Download Sep 11 - University of San Diego

Survey
yes no Was this document useful for you?
   Thank you for your participation!

* Your assessment is very important for improving the work of artificial intelligence, which forms the content of this project

Transcript
I.
Characteristics of Biological Systems
D.
Regulation
•
Metabolic processes controlled to maintain
homeostasis
Feedback regulation may be
•
•
•
Negative (Ex: Glucose metabolism)
Positive (Ex: Blood clotting)
Fig 1.13
I.
Characteristics of Biological Systems
E.
Growth and Development
•
•
•
•
F.
Increase in cell number, size, both
Uniform or local growth
Determinate or indeterminate growth
Development: Changes in structure and/or
function
Reproduction
•
•
Asexual – No gametes
Sexual
•
•
Genetic material from multiple individuals
Creates genetic variation – important for adaptation
and evolution
I.
Characteristics of Biological Systems
G. Evolutionary Adaptation
•
•
Change over multiple generations
Involves natural selection
Peppered Moth
II.
Cellular Basis of Life
•
All organisms composed of cells
•
•
•
•
•
Organisms unicellular or multicellular
First observations of cork cells by Robert
Hooke (1665)
First observations of microorganisms by
Anton van Leeuwenhoek (~1665)
Cell Theory developed in 1838-1839 by
Schleiden and Schwann using inductive
reasoning
Later: Cells come from other cells, providing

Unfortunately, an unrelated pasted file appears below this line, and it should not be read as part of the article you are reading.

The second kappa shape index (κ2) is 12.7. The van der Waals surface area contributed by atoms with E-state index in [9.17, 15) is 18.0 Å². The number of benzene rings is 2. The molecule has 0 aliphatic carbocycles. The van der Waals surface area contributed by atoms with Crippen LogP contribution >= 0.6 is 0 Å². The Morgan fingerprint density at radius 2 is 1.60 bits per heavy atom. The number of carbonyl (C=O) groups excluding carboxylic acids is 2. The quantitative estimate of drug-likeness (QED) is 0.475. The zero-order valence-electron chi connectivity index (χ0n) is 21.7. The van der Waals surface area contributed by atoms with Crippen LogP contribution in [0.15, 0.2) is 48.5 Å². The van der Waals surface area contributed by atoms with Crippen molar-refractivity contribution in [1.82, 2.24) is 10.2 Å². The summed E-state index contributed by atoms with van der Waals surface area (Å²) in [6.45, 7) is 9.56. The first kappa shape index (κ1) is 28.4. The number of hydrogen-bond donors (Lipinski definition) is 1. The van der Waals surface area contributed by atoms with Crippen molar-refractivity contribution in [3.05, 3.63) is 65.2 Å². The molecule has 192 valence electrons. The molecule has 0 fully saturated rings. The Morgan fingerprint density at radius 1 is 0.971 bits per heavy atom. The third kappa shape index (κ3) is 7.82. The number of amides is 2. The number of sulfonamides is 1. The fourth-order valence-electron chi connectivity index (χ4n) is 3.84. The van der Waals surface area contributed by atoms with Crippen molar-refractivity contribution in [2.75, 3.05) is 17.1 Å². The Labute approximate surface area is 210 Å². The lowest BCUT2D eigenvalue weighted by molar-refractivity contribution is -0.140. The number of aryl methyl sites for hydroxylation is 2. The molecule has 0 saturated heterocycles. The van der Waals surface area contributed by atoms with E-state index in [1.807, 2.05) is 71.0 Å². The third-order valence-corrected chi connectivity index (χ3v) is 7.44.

basis for growth, reproduction, and repair
II.
Cellular Basis of Life
A.
Cell types
1.
Prokaryotic
•
•
•
•
•
2.
Domains Archaea and Bacteria
No membrane-bounded organelles or membranebounded nucleus
DNA not separated from rest of cell
Most with tough exterior cell walls
Usually much smaller than eukaryotic cells
Eukaryotic
•
•
•
•
Domain Eukarya (Animalia, Plantae, Fungi, Protists)
Membrane-bounded organelles
DNA separated from rest of cell as chromosomes in
nucleus
Some have cell walls (Plantae, Fungi)
Fig. 1.8
III.
Transmission of Heritable Information
•
Basis for most species on earth is
DNA (Deoxyribonucleic Acid)
•
Double-stranded backbone with four types of
nucleotide building blocks
Organized into functional units called genes
•
•
•
•
•
Fundamental units of heredity
Transmission of genes  transmission of
traits
All known forms of life use same genetic code
Genetic complement of an organism =
genome
Fig. 1.11
IV. Diversity of Life
•
About 1.8 million described species
•
•
•
•
•
•
1,000,000+ insects
290,000+ plants
100,000+ fungi
52,000 vertebrates
Estimated total: 10-200 million
Classification system: taxonomy
•
•
•
System developed by Carolus Linnaeus
Binomial nomenclature (Genus species)
Shared characteristics unite members of a
taxon (group)
Fig. 1.14
Fig. 1.15
IV. Diversity of Life
•
Unity in diversity
•
Similarities among distantly-related species
How can this
happen?
Fig. 1.16
V.
Evolution
•
Concept underlies virtually all of
modern biology
Explains unity and diversity of life
Involves responses by species (not
organisms) to their environment
Charles Darwin (1859) – On the Origin
of Species by Means of Natural
Selection
•
•
•
•
Synthesis of information from biology and
geology
V.
Evolution
A.
Descent with Modification
•
•
B.
Species change from generation to
generation
Contemporary species arose from ancestral
species
Natural Selection
•
Mechanism for evolutionary change
Fig. 1.20
Document related concepts

Genetic engineering wikipedia, lookup

Evolution of metal ions in biological systems wikipedia, lookup

Vectors in gene therapy wikipedia, lookup

Endogenous retrovirus wikipedia, lookup

Molecular ecology wikipedia, lookup